How to Advocate Effectively

Ed Zwilling Sept. 22, 2015

I'm proud to represent Jean Marie Lawrence of Chattanooga, Tennessee. Her recent efforts to bring access to the downtown Chattanooga Post Office are representative of two important topics I'd like to share. The first is how to be an effective advocate. The second is the reason why it is necessary for more people with disabilities to become effective advocates.

Effective advocacy looks like this: Jean Marie went to the post office in downtown Chattanooga after receiving a notice that there was a package waiting for her. She arrived at this post office to find an extensive flight of granite stairs leading to the main entrance. The post office is located in the Joel Solomon Federal Building which was constructed in 1932-3 and is on the National Register of Historic Places. There wasn't a single sign indicating the location of an accessible entrance. Eventually, with the assistance of a stranger, Jean Marie learned there was a ramp leading to a service entrance in the rear of the building adjacent to the loading dock. This is an employee only entrance and Jean Marie felt the ramp to be excessively steep.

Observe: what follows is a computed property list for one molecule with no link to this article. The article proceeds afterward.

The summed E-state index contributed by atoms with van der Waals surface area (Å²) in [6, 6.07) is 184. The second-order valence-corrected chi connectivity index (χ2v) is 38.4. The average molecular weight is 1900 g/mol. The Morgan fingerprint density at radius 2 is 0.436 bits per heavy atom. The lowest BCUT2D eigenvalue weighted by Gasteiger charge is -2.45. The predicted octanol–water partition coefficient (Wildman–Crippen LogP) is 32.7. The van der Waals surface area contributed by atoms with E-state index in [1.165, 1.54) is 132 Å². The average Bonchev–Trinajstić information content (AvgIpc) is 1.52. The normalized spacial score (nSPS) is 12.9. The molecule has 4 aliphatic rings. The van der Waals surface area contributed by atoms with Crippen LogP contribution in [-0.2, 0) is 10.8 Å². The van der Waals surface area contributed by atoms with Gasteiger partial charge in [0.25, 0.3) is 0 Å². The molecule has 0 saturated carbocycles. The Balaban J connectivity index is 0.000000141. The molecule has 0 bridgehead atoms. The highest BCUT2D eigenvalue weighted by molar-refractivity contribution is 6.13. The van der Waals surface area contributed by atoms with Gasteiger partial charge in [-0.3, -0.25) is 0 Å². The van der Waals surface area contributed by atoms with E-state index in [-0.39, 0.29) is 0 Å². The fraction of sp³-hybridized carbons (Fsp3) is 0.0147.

Jean Marie said this experience made her feel like a piece of junk mail - and she did something about it. Jean Marie got everyone's attention. She didn't just complain to the one postal worker on duty at this post office during her attempted visit. She didn't just complain to the police. She didn't just send a letter to her Congressman. She didn't just file an administrative complaint with the US Access Board. She also didn't just stop with talking to the local news to bring attention to the situation she and every other individual in a wheelchair faces when trying to access this post office. She is organizing and mobilizing her local disabled community toward seeing this issue remedied. This is effective advocacy.

Why should people with disabilities do this? Simple. Because no one else will. There is no one to go around and inspect facilities, programs and services to ensure they are equally accessible to people with disabilities. It is up to people with disabilities to enforce their own civil rights. Thank you Jean Marie!